What does # mean in twitter? (Or, all about hashtags)

(Excerpted from my Twitter guide, Twitter In 30 Minutes.) You may notice that some words in tweets have the hashtag or pound symbol (#) added to the front. Occasionally, there will be a hashtagged phrase or acronym with all of the spaces and periods removed, like #thingsthatbotherme. What does # mean in Twitter? The blog post below explains how to use them, as well as some hashtag no-nos.

Hashtags are a Twitter convention that lets people easily find tweets about the same topic. By adding a hashtag to the front of a word or phrase, it turns it into link that is hooked up to Twitter’s search engine. Click the link, and the most recent tweets that include the same hashtag are displayed. Here’s what shows up when I click on #Bulls:

Twitter hashtag example: #Bulls

Hashtags serve other useful functions as well. They alert other Twitter followers to the fact that the tweet is about a certain topic that may otherwise not be apparent. Let’s say you’re watching the Oscars on TV, and you see someone wearing a beautiful dress glide by the camera. You could ask your Twitter followers:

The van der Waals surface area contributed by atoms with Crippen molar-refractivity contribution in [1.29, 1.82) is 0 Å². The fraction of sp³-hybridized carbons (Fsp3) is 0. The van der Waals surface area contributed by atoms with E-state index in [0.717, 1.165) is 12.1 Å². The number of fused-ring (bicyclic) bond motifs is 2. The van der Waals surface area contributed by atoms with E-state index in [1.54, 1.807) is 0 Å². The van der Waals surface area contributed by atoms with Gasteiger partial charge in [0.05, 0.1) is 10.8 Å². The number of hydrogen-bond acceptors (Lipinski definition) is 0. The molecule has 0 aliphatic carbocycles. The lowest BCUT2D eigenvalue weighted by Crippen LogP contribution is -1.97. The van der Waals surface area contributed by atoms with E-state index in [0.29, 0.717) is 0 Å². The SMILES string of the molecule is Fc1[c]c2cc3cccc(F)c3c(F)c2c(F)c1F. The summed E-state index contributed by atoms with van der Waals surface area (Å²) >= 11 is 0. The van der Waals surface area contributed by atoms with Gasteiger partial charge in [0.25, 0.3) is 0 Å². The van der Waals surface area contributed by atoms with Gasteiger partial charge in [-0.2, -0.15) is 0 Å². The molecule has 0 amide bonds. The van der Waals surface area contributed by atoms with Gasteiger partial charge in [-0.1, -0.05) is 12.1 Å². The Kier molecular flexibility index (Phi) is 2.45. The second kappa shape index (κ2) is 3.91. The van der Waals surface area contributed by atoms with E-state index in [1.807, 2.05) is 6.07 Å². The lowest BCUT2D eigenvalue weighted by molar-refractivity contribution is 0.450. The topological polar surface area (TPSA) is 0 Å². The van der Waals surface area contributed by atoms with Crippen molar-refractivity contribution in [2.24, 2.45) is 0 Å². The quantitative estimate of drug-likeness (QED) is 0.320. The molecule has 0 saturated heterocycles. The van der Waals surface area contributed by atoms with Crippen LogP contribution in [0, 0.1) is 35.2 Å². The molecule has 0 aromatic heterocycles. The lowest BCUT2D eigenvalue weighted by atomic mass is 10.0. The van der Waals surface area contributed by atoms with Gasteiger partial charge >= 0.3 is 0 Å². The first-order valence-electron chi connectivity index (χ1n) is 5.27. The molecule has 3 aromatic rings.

Twitter example clothing

Many people may not know what you are talking about. But they will if you add:

Twitter example Oscars #oscars

By adding #oscars, it’s clear you are talking about the awards ceremony, and not something else. Moreover, if any follower clicks the #oscars link, they’ll see all of the other tweets tagged “#oscars”.

Sometimes people create funny hashtags. The television host Jimmy Fallon and his writing team are especially skilled at this. They ask their viewing audience a funny question and then tell them to use a hashtag to let the writing team (and other viewers) see the answers. Here’s are some of the responses to his hashtag #WorstCarIEverHad:

Twitter Jimmy Fallon hashtag example